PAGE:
Winter Lecture Series: Mannerist Artists

 Francesco Salviati

The focus of this winter’s lecture series is on the generation of Mannerist artists working in Italy during the time of Michelangelo.   In these weekly, illustrated talks, director Jeffrey Mims presents a group of majestically creative painters – famous in their own time, but less well known today.   Beginning with artists such as Andrea del Sarto, Daniele da Volterra, and Francesco Salviati,  each lecture includes drawings and paintings of  the individual artist,  with biographical anecdotes and historical comparisons to better appreciate this distinctive period of art.

Example of Cangiante drapery by Del Sarto

An offshoot to this study of Mannerist artists was a look at one of the distinguishing characteristics used by many of these Italian artists, “cangiantismo”.   Used primarily in the painting of drapery,  the “cangiante” effect is a system of changing color  tones in the shift from dark to light, imitating the effect of iridescence, or shot silk and often used during this period in fresco decoration.
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Published in: on February 6, 2008 at 12:31 pm  Leave a Comment  

The Art of Boston

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Recently, students from Mims Studios traveled to Boston for a three-day study tour of some of the greatest artistic traditions this country has produced.  In preparation for this trip, our weekly lecture series this fall was focused on the Boston Painters.  

The Blue Cup by Joseph DeCamp

Beginning with John Singleton Copley, and moving through history to the founders of the Guild of Boston Artists, these lectures link the History of the Academy series with the artists of our own country and created the perfect conclusion to our spring trip to Paris.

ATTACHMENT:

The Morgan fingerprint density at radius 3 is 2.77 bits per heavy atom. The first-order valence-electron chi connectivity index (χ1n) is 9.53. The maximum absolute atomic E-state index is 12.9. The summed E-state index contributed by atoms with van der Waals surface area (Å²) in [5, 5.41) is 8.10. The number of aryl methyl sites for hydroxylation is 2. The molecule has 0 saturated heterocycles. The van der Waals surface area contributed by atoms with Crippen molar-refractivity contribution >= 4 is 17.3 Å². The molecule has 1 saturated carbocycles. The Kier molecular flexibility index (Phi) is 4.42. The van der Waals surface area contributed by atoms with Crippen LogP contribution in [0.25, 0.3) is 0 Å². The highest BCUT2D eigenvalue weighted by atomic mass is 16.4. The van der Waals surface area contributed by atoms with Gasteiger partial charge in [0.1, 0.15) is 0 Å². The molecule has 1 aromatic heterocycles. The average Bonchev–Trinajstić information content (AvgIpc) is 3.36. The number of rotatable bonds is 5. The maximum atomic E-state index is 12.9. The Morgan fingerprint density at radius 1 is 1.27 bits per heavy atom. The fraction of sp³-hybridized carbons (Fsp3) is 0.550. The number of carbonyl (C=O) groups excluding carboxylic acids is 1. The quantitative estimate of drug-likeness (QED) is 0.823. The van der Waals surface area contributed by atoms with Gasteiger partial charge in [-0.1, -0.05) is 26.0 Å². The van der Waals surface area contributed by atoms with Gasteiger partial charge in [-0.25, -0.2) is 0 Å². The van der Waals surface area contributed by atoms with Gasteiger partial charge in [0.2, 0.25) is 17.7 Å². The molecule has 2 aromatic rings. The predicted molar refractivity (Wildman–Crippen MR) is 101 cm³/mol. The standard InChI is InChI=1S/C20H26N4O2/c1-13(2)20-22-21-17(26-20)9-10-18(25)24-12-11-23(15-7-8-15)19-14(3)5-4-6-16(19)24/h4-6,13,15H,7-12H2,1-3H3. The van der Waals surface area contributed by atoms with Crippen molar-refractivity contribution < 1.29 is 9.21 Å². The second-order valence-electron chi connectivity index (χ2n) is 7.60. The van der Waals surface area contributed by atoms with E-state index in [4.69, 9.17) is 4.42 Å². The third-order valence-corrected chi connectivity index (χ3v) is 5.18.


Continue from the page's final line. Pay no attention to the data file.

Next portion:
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The trip was not without a close look at ornament throughout the city, ranging from the classical moldings of the Boston Public Library, to the Romanesque and Venetian details at the Isabella Stuart Gardner Museum.

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Frank Strazzulla leads Mims Studios students through Boston Public Library

Mims Studios students study Sargent’s murals

Mims Studios Students with Jeffrey Mims and Frank Strazzulla at the MFA

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Frank Strazzulla with Students under the Sargent Murals at the MFA

Students were joined by painter Frank Strazzulla, Jr. who was kind enough to host our group at his solo exhibition at the Boston Guild, the first of many stops.  He and Jeffrey Mims led a joint tour through the Boston Public Library and several museums, with a focus on the Boston Artists and their influences.  

detail of MIT Murals by Edwin Howland Blashfield

detail of MIT Murals by Edwin Howland Blashfield

detail of MIT Murals by Edwin Howland Blashfield

Among the many highlights from this trip was an informative comparison of the Sargent and Puvis de Chavannes murals with those in the Walker Memorial Building at MIT by Edwin H. Blashfield.  Designed on the unusual theme of Alma Mater, these works demonstrate an almost unparalleled mastery and brevity of touch executed by Blashfield when he was well into his nineties, and bear witness to an artistic reputation ripe for a revival.

Published in: on October 28, 2007 at 10:26 pm  Leave a Comment